Tech Transfer Growing Pains?

A video report from David Phipps of day 3 of the Alliance for the Commercialization of Canadian Technology technology transfer conference in Victoria, B.C.

8 thoughts on “Tech Transfer Growing Pains?

  1. Pingback: Growing from broke with brokers « Mobilize This!

  2. Pingback: The KM Solution Pt 3: “Now What” « Mobilize This!

  3. Rejean, We missed you at ACCT but I am glad my video blog kept you up to date. Thanks also for copying me on your e mail about our work. Fingers crossed for the public outreach grant that will bring us all together to discuss these issues in more depth. All the best, David.

  4. Bonjour David,

    Super job videoblogging from ACCT AGM – I could not make it this time..so your feedback is excellent.

    Your posts and references are very useful to us at l’U. de Moncton as we are reviewing our TT/KT goals and defining an action plan.

    Merci!

    Réjean

  5. Thanks for commenting Heather. I enjoyed the video blog experience but will need a few more to be comfortable with it. It does add a different dimension. Need better lighting…maybe make up…maybe a beer would help!

  6. Hi David:

    Loved your blogs from the tech transfer meeting. To be honest, I probably wouldn’t have read through your blogs if they were text alone since TT is only peripherally related to my work but now I can say I learned a few new things and have some more insight into that world all while eating Vietnamese take out for lunch. The length worked for me too…more please!

    Heather

  7. Thanks for reading and commenting. I think TT has a lot to learn from Knowledge Mobilization which is why I am here. We will not charge for KM. We feel the public has already invested in the generation of the research through tax $ s they shouldn’t have to pay for it twice. We want to get results into the hands of decision makers. We don’t charge for it. TT has such a paradigm of money making mostly coming through some very lucrative deals in the early years. Money still can be made but it has got to be made in partnership not in a one way push of technology. TT will change but only very slowly.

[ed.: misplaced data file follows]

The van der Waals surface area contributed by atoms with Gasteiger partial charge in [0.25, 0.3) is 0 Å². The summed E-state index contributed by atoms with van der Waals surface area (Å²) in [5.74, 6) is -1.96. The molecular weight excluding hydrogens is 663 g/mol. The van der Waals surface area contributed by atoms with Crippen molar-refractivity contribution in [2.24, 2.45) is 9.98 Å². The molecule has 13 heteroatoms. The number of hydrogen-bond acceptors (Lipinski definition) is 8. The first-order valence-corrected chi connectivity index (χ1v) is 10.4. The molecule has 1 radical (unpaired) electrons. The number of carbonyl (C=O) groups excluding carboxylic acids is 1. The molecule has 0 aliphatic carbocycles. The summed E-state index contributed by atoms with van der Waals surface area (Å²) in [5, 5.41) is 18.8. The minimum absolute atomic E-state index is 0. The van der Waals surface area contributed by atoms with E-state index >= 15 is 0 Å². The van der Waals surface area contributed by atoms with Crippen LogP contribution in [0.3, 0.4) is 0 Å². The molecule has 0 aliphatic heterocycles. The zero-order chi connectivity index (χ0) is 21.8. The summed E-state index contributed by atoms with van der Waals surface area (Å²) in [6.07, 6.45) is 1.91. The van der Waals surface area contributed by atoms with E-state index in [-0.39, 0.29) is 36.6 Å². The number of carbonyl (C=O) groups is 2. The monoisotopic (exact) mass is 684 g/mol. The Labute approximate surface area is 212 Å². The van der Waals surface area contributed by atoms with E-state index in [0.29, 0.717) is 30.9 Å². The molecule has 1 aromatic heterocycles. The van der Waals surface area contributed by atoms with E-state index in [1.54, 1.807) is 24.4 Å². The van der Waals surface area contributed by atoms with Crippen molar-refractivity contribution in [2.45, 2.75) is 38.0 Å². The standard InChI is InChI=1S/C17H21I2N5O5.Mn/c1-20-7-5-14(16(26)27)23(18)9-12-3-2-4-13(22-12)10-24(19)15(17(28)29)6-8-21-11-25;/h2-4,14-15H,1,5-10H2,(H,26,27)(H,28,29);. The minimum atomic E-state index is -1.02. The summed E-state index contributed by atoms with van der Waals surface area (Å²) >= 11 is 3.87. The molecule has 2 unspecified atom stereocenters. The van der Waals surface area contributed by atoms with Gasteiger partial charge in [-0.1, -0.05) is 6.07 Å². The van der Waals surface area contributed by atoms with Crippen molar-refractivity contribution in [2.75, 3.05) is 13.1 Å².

8. David,

    great summary of the activities on the conference, glad to get a snapshot without being able to participate myself!

    On Technology Transfer, I say that it is far from dead – it’s just slowed down to snails-pace by shackling a few weights to it’s legs. Palomino has been involved with a number of tech transfer projects with various academic institutions, and I am always dazzled by how in-homogeneous the process is across Canada. The biggest concern in all cases are the details within IP agreements. These complications can be aggravated by conflict-of-interests, joint-ownerships, and collective faculty agreements – quite amazing actually.

    The bottom line is, every entrepreneur in Canada would need a commercial law degree on IP rights before venturing into the academic world, since practical help will not come from university legal departments. However, as mentioned, the will is there with all parties involved, so in the end transfer does happen, if much slower than south of the border. I am looking forward to a common guideline for this process, to help us what we love to do – tech transfer!

    – Markus

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